“Life gravity, karma is so basic we often don’t even notice it.” Sakyoung Mipham
The thing I love most about gravity is that it’s dependable.
I’m clumsy so I fall down. A lot. Gravity keeps me from sailing off into the stratosphere like a balloon. As a fundamental law of nature, gravity does what it does all day. No exceptions and no days off. Gravity isn’t a matter of opinion, and it doesn’t care how you feel about it – gravity doesn’t need you to believe in it for it to be real.
The same is true for a host of other physical laws – from electromagnetism to thermodynamics, the universe is consistent. Scientist take those consistencies and define them as law and explain them with equations, which leads to new scientific advances.
But, there is an important relationship to keep in mind: these equations are shaped by the universe, not the other way around.
In other words, gravity was doing its thing long before scientists began to try to define it. Gravity pulls me down to earth when I fall, not the equations that attempt to define it.
So, when I was recently asked if I believe in “karma” I said the same thing I would about gravity. Karma is not something you choose to believe in, and like gravity, it doesn’t matter whether you do or not, karma happens to each of us without prejudice. Karma knows no gender, no name, and no exceptions.
Karma is a Sanskrit word that means actions, work or deed. Although some people mistake it for fate, karma is different. It has nothing to do with destiny or luck. Karma simply means that for every action, there is a consequence. In other words, lets imagine a jerk, an arrogant, dishonest, troll who cheats on his wife. This jerk is walking down the street just as some workers are trying to move a large piano into a window of a high rise. The cables snap hurling the piano several stories down on top of Mr. Jerk, flattening him. Some might say, “karma.” The jerk deserved it. But actually no. Most of us have a long-standing belief that bad things happen to bad people and good things happen to good people, and we mistakenly call that belief, “karma.”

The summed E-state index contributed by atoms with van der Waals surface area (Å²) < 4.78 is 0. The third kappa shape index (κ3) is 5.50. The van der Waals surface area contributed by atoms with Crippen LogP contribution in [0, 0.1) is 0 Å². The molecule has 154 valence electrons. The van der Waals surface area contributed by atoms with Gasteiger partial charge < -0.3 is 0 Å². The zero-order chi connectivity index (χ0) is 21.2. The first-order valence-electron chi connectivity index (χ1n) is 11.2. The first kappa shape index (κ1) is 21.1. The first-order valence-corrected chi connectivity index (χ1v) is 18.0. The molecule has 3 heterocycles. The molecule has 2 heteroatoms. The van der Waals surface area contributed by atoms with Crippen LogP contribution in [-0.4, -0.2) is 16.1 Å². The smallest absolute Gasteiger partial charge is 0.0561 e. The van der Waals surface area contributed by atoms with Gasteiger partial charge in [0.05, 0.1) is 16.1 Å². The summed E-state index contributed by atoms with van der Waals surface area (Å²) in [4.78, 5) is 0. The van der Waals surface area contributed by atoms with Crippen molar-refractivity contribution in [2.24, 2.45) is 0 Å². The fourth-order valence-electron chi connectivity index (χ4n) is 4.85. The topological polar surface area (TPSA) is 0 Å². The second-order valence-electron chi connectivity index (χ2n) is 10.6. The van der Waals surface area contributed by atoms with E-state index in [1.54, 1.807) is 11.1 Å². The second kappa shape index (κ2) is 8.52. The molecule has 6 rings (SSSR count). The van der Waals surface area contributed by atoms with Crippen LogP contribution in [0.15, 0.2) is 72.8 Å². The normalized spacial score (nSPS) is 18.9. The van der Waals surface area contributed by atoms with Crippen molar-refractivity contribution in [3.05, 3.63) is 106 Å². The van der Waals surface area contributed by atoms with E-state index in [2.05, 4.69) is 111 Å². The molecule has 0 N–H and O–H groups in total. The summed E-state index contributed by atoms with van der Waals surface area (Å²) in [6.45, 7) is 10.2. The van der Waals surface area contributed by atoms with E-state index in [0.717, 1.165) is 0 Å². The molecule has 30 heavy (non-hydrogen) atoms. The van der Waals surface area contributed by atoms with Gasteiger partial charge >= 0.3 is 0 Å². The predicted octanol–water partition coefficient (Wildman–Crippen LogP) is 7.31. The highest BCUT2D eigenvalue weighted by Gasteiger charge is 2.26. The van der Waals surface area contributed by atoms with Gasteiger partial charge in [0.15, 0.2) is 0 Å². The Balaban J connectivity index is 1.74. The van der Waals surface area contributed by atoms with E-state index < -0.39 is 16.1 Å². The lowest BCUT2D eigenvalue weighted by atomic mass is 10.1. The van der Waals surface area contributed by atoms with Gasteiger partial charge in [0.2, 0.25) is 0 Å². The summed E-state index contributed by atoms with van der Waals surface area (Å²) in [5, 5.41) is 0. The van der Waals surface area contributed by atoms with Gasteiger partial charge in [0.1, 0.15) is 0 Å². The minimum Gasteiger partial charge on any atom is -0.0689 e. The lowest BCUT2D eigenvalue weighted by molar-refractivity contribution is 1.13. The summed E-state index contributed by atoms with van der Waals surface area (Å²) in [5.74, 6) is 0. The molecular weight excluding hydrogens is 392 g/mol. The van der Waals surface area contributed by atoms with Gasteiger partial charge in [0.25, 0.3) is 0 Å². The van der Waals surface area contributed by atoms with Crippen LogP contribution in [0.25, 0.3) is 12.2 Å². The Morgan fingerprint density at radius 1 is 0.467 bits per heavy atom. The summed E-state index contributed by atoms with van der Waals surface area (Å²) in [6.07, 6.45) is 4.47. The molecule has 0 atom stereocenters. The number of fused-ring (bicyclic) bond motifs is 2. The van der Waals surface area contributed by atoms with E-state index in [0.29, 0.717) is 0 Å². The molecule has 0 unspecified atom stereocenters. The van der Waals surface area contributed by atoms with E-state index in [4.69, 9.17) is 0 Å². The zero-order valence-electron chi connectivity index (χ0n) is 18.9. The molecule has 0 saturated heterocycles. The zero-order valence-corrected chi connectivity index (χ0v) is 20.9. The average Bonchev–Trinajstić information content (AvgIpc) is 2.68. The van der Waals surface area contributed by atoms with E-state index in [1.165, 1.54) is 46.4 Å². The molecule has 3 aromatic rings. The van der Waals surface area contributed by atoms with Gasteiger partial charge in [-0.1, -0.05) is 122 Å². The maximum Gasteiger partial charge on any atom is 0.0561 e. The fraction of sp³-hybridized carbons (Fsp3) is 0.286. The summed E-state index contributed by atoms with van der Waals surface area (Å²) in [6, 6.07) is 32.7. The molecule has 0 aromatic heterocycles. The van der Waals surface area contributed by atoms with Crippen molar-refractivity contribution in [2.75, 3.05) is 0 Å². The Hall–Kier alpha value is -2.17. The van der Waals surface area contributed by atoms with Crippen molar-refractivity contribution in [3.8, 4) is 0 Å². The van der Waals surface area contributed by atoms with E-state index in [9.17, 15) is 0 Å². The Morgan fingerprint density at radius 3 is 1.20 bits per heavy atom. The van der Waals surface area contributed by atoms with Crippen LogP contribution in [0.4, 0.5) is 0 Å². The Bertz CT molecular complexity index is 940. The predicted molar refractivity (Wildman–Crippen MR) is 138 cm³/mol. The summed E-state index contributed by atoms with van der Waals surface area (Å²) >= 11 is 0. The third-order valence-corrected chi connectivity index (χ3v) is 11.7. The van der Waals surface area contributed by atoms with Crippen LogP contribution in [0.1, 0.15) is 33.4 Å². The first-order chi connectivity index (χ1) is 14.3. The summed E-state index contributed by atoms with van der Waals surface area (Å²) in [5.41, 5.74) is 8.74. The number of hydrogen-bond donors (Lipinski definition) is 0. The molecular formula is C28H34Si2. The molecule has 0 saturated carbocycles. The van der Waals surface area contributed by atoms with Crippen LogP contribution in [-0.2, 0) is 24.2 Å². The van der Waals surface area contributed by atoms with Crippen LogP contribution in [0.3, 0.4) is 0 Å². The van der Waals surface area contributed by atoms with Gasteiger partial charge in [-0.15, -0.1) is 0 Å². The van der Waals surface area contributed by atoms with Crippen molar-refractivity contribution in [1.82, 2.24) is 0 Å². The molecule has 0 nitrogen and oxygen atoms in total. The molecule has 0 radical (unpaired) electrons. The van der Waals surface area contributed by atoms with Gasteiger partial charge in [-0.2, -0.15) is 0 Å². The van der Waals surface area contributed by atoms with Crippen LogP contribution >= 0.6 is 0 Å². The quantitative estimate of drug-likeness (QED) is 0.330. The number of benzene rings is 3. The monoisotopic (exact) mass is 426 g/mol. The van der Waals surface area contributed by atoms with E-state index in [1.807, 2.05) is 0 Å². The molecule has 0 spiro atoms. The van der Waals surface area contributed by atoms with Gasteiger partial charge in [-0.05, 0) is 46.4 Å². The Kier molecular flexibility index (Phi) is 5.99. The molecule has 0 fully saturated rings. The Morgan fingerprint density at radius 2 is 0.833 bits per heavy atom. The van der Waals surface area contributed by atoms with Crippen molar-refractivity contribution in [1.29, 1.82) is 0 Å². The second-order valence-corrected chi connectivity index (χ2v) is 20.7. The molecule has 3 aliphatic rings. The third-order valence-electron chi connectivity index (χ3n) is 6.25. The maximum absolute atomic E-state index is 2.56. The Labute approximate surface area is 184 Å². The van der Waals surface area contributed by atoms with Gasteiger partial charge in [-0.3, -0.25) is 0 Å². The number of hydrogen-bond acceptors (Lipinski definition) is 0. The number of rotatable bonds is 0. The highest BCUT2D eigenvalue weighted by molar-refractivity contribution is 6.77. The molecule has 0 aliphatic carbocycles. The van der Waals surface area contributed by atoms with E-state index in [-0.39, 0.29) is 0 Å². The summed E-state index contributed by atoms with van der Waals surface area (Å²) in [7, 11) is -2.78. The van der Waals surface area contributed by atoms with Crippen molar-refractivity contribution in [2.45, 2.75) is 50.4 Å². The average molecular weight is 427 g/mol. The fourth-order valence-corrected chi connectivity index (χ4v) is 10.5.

But, karma doesn’t work that way. The piano falling on the head of the jerk is just a coincidence.
To say that everything is our karma is to commandeer this vast spectrum of causality into a singular, self-centered mind. When we realize the complexity we’re dealing with, we no longer see piano falling as a result of karma, but rather as the product of certain physical causes and conditions. We also no longer fall prey to magical thinking, believing, for example, that by giving away money and being nice, we will get money in return and be showered with niceness. Instead, we realize that when we replace hatred with compassion, or greed with generosity, those intentions will shape the type of being we become, whether rich or poor.
Although the concept of karma is an imperative law of Buddhism, it’s also a universal truth that we can spot in our own lives. Regardless of our religion or principals, if we look back on our own past we can recognize that karma exists. This recognition helps us to be responsible for the words we speak, our actions and even our thoughts.
In order to live in harmony with the concept of karma, simply live mindfully. Before each decision ask yourself if this action will lead you directly to a positive connection or lead you away from that fulfillment. The law of karma and the law of gravity are easy to understand and both are predictable. All you need to do is try not to trip yourself up.